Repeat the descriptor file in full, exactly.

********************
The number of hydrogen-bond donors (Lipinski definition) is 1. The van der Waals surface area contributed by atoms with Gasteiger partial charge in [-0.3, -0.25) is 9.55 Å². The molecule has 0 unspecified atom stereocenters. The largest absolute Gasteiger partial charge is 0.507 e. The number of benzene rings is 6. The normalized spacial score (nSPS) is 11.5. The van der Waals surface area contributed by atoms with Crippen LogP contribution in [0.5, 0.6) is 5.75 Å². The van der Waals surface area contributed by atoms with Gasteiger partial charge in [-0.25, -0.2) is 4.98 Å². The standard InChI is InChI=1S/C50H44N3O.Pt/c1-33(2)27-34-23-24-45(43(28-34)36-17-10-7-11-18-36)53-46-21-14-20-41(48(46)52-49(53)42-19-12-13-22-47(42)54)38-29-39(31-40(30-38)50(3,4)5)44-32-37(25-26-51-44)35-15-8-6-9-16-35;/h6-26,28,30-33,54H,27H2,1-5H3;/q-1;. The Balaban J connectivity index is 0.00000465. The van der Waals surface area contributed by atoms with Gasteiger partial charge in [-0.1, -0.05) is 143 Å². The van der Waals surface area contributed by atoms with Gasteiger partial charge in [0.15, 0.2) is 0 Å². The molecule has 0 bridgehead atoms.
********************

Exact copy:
The number of hydrogen-bond donors (Lipinski definition) is 1. The van der Waals surface area contributed by atoms with Gasteiger partial charge in [-0.3, -0.25) is 9.55 Å². The molecule has 0 unspecified atom stereocenters. The largest absolute Gasteiger partial charge is 0.507 e. The number of benzene rings is 6. The normalized spacial score (nSPS) is 11.5. The van der Waals surface area contributed by atoms with Crippen LogP contribution in [0.5, 0.6) is 5.75 Å². The van der Waals surface area contributed by atoms with Gasteiger partial charge in [-0.25, -0.2) is 4.98 Å². The standard InChI is InChI=1S/C50H44N3O.Pt/c1-33(2)27-34-23-24-45(43(28-34)36-17-10-7-11-18-36)53-46-21-14-20-41(48(46)52-49(53)42-19-12-13-22-47(42)54)38-29-39(31-40(30-38)50(3,4)5)44-32-37(25-26-51-44)35-15-8-6-9-16-35;/h6-26,28,30-33,54H,27H2,1-5H3;/q-1;. The Balaban J connectivity index is 0.00000465. The van der Waals surface area contributed by atoms with Gasteiger partial charge in [-0.1, -0.05) is 143 Å². The van der Waals surface area contributed by atoms with Gasteiger partial charge in [0.15, 0.2) is 0 Å². The molecule has 0 bridgehead atoms.